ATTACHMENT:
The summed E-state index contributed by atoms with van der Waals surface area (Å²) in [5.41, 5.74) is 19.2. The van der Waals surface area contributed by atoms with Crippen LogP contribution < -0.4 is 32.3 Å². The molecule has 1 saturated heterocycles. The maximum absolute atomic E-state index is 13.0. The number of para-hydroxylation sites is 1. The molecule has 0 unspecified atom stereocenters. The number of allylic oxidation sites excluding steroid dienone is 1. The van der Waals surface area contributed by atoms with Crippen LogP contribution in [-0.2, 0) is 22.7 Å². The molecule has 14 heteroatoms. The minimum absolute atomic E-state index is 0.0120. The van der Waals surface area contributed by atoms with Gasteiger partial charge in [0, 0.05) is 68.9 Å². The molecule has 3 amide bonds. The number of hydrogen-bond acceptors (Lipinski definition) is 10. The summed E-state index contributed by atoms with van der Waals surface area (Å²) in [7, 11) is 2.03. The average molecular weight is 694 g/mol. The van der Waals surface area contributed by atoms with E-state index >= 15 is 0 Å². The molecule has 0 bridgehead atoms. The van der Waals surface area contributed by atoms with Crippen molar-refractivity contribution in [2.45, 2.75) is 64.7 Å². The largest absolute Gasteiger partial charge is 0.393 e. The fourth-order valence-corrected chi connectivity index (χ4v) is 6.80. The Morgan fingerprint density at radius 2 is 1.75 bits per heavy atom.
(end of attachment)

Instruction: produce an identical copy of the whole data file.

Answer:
The summed E-state index contributed by atoms with van der Waals surface area (Å²) in [5.41, 5.74) is 19.2. The van der Waals surface area contributed by atoms with Crippen LogP contribution < -0.4 is 32.3 Å². The molecule has 1 saturated heterocycles. The maximum absolute atomic E-state index is 13.0. The number of para-hydroxylation sites is 1. The molecule has 0 unspecified atom stereocenters. The number of allylic oxidation sites excluding steroid dienone is 1. The van der Waals surface area contributed by atoms with Crippen LogP contribution in [-0.2, 0) is 22.7 Å². The molecule has 14 heteroatoms. The minimum absolute atomic E-state index is 0.0120. The van der Waals surface area contributed by atoms with Gasteiger partial charge in [0, 0.05) is 68.9 Å². The molecule has 3 amide bonds. The number of hydrogen-bond acceptors (Lipinski definition) is 10. The summed E-state index contributed by atoms with van der Waals surface area (Å²) in [7, 11) is 2.03. The average molecular weight is 694 g/mol. The van der Waals surface area contributed by atoms with E-state index >= 15 is 0 Å². The molecule has 0 bridgehead atoms. The van der Waals surface area contributed by atoms with Crippen molar-refractivity contribution in [2.45, 2.75) is 64.7 Å². The largest absolute Gasteiger partial charge is 0.393 e. The fourth-order valence-corrected chi connectivity index (χ4v) is 6.80. The Morgan fingerprint density at radius 2 is 1.75 bits per heavy atom.